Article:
The ECMA-48 ("ANSI escape sequences") standard describe two ways of encoding the C1 set of control codes: using 2 character ESC sequences, or alternatively, using 8-bit control characters.

Wikipedia articles explain that the two character ESC sequences are more appropriate for use with UTF-8.

Quoting from ANSI escape code:

The standard says that in 8-bit environments these two-byte sequences can be merged into single C1 control code in the 0x80–0x9F range. However on modern devices those codes are often used for other purposes, such as parts of UTF-8 or for CP-1252 characters, so only the 2-byte sequence is used.

and from C0 and C1 control codes:

The C1 characters in Unicode require 2 bytes to be encoded in UTF-8 (for instance CSI at U+009B is encoded as the bytes 0xC2, 0x9B in UTF-8). Thus the corresponding control functions are more commonly accessed using the equivalent two byte escape sequence intended for use with systems that have only 7-bit bytes.

Are there any command-line tools can be used to directly convert 8-bit C1 control characters (as specified by ECMA-48) into two character ESC sequences?

My best attempt so far has been to try and use iconv:

$ printf $(echo -en "\x9b") | iconv --from-code=ANSI_X3.4 --to-code=UTF-8 | od -t x1
iconv: illegal input sequence at position 0

For debugging purposes I'm using od -t x1 to render the result back into hexadecimal. The result I'm hoping to get would be the same as the result of running:

$ printf $(echo -en "\x27[") | od -t x1
0000000 27 5b

In other words, does there exist a command-line tool where you can pipe in a C1 control character like \x9b and get back an escape sequence like \x27[?

EDIT: Or as egmont rightly suggests, more appropriately, an interactive tool rather than something you pipe into.

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    Could you please give some more context of the overall problem? Where does the data come from? Is it a legacy application that you cannot modify? Does it handle non-ASCII characters? If so, in what encoding? Why do you need to convert from C1 to C0? Does this app not work in some terminal emulator? Are you really looking for a command-line tool that processes "offline" data, or do you need runtime conversion (as e.g. luit would do if it had such an option)? What is actually the problem you're trying to fix? – egmont Jul 24 '18 at 9:23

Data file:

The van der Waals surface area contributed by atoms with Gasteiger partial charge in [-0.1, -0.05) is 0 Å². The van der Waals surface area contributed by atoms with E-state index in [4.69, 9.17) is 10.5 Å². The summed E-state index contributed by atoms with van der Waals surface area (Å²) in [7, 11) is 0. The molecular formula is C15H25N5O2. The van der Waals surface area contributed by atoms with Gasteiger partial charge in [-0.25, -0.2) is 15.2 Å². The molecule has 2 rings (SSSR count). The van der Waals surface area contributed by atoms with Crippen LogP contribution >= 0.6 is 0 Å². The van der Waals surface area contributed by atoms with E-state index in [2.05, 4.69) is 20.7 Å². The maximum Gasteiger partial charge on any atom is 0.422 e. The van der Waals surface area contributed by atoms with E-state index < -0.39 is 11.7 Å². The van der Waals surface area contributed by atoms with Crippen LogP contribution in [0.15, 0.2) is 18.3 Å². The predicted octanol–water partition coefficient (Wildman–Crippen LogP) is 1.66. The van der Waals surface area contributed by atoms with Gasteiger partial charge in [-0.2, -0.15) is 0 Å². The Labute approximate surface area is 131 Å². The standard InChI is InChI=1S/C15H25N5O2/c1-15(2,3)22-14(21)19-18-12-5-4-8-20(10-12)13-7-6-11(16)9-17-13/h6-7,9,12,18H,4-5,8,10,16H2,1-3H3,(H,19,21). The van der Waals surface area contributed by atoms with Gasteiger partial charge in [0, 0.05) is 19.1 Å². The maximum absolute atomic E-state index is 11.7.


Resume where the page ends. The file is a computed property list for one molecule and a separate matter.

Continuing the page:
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    For the person down voting: I spent a huge amount of time on google reading and searching for the right tool. I also wrote a section motivating why conversion from C1 characters to ESC sequences is desirable (incompatibility with UTF-8). Please let me know if there's something I can improve thanks! – Rehno Lindeque Jul 24 '18 at 13:39
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    I'm starting to come to the conclusion that neither iconv nor luit support the C1 characters. Rather than being part of ISO 8859-1, they appear to be undefined in the code page layout. Meanwhile, luit man page says: "Selecting alternate sets of control characters is not supported and will never be." – Rehno Lindeque Jul 26 '18 at 4:13
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    On the other hand the ISO 8859-1 example in luit states: "Note that 0x80-0x9f are "n/a" (not available) since the ISO encoding reserves these for C1 controls." – Rehno Lindeque Jul 26 '18 at 4:14
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    Thanks for the help in any case @egmont, I appreciate it. Not to worry, I have alternative ideas, a standard tool was just my first preference. (Btw, wrt buffering issues, I suppose sed -u or unbuffer -p might be options.) – Rehno Lindeque Jul 26 '18 at 15:48

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